Thursday, March 29, 2018

The Gift of Facebook and Cambridge Analytica

Facebook and Cambridge Analytica topped the news last week. 
If you don't know what I'm referring to, check out CNN for more information. 
The issue surrounding sharing personal data online and the lack therein of privacy became a huge topic of discussion with the outcome of the Facebook/Cambridge Analytica scandal including several people deleting their Facebook accounts (based on the viral #deletefacebook hashtag on social media) and the stock value of Facebook significantly dropping. 

The entire situation reminded me of the "Big Brother" concept from the famous George Orwell novel, 1984, which depicts a dystopian society where the government controls and monitors the actions and movements of all its civilians through a system referred to as "Big Brother". 


There's good news.

There are people rejoicing as I write this post. 
There are people ready to claim their big break in the midst of this data safety chaos. 
They are the ones that will be in hot demand like never before -- by other companies and organizations that have seen what has happened to Facebook and will need to implement a swift risk management strategy to avoid this happening to them.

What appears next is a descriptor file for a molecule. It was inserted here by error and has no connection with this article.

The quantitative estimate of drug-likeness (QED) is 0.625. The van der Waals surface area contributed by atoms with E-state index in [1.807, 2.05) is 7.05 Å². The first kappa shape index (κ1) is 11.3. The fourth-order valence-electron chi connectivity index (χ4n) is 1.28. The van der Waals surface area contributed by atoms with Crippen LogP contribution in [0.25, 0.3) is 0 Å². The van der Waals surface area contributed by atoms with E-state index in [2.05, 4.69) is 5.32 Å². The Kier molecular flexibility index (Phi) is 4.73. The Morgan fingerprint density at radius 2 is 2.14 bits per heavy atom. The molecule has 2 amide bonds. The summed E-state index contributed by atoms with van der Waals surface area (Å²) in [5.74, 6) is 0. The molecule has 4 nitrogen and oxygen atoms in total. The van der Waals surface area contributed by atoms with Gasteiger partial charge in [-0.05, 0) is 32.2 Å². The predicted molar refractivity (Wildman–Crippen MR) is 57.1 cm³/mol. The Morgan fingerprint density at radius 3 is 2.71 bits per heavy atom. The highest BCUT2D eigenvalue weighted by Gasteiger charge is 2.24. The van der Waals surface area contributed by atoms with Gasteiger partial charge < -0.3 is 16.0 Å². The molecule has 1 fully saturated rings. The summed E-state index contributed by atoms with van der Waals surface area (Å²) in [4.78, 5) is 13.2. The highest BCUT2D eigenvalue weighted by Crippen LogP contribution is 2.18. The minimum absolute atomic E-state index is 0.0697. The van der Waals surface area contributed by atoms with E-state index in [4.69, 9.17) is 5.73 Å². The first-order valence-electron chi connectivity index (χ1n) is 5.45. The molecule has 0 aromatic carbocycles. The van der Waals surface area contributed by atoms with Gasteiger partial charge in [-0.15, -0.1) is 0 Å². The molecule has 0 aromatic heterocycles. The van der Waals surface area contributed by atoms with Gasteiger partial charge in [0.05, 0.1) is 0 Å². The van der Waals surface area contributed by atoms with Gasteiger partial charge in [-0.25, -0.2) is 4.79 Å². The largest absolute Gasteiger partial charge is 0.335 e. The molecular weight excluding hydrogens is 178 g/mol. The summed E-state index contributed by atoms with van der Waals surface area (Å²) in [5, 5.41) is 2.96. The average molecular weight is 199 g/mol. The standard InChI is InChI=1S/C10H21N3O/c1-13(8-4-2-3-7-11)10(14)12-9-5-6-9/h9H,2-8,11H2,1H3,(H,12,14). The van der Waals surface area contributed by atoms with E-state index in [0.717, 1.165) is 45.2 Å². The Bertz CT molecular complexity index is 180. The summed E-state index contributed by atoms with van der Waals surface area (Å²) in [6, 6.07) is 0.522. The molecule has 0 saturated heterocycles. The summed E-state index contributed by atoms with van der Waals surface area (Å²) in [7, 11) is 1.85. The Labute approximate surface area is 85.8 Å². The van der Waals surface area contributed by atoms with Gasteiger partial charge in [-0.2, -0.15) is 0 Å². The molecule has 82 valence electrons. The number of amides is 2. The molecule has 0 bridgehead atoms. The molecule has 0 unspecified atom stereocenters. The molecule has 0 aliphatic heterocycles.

They are the "wise ones". 

The ones who had the foresight to get their degrees in fields such as cyber-security while others looked on and asked, "I wonder why he/she is wasting all that money getting a degree in such an odd course while there is medicine or engineering or law to pursue".

The ones who sought to be on the right side of the "solution" to a problem that people or companies (e.g. Facebook) did not know they would have. 

I'm really fond of such people. 

The "early adopters" as Seth Godin, author and business executive, would call them. The ones that look for the marginal career paths while others fight like "crabs in a barrel" for the popular, center-stage professional fields that are overcrowded with too many qualified candidates.

This Facebook fiasco has reminded me of two very important truths:

1. There is always more opportunity (career, financial, etc) in the uncharted territories where most are not willing to go.

2. The early adopters always get the biggest payouts in the end.

Cheers to journeying into uncharted territories and being courageous enough to be an early adopter :)
post signature


  1. This article is quite informative for me. I usually don't watch CNN and have not had the time to read up the Facebook story.Thanks for this nice piece.

    1. You're wwelcome, Emmanuel -- glad this article has served as a reference source on the issue :)